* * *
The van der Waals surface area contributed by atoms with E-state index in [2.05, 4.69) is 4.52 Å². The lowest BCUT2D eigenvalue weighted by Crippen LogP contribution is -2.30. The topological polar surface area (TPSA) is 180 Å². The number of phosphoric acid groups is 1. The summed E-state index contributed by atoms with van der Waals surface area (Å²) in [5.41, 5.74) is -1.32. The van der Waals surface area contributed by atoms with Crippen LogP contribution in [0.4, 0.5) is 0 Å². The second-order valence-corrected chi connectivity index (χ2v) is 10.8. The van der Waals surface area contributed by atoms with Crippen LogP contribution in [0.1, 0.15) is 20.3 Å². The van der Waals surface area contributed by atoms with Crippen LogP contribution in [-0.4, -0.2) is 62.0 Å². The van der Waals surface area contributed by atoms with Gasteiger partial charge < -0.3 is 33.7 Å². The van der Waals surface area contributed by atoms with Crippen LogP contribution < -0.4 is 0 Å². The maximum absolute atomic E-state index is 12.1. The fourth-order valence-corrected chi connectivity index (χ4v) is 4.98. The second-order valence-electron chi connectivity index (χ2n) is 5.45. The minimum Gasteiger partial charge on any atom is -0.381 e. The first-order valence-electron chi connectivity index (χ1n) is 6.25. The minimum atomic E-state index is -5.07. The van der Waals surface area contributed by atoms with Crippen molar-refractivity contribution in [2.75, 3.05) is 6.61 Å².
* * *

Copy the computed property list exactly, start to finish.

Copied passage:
The van der Waals surface area contributed by atoms with E-state index in [2.05, 4.69) is 4.52 Å². The lowest BCUT2D eigenvalue weighted by Crippen LogP contribution is -2.30. The topological polar surface area (TPSA) is 180 Å². The number of phosphoric acid groups is 1. The summed E-state index contributed by atoms with van der Waals surface area (Å²) in [5.41, 5.74) is -1.32. The van der Waals surface area contributed by atoms with Crippen LogP contribution in [0.4, 0.5) is 0 Å². The second-order valence-corrected chi connectivity index (χ2v) is 10.8. The van der Waals surface area contributed by atoms with Crippen LogP contribution in [0.1, 0.15) is 20.3 Å². The van der Waals surface area contributed by atoms with Crippen LogP contribution in [-0.4, -0.2) is 62.0 Å². The van der Waals surface area contributed by atoms with Gasteiger partial charge < -0.3 is 33.7 Å². The van der Waals surface area contributed by atoms with Crippen LogP contribution < -0.4 is 0 Å². The maximum absolute atomic E-state index is 12.1. The fourth-order valence-corrected chi connectivity index (χ4v) is 4.98. The second-order valence-electron chi connectivity index (χ2n) is 5.45. The minimum Gasteiger partial charge on any atom is -0.381 e. The first-order valence-electron chi connectivity index (χ1n) is 6.25. The minimum atomic E-state index is -5.07. The van der Waals surface area contributed by atoms with Crippen molar-refractivity contribution in [2.75, 3.05) is 6.61 Å².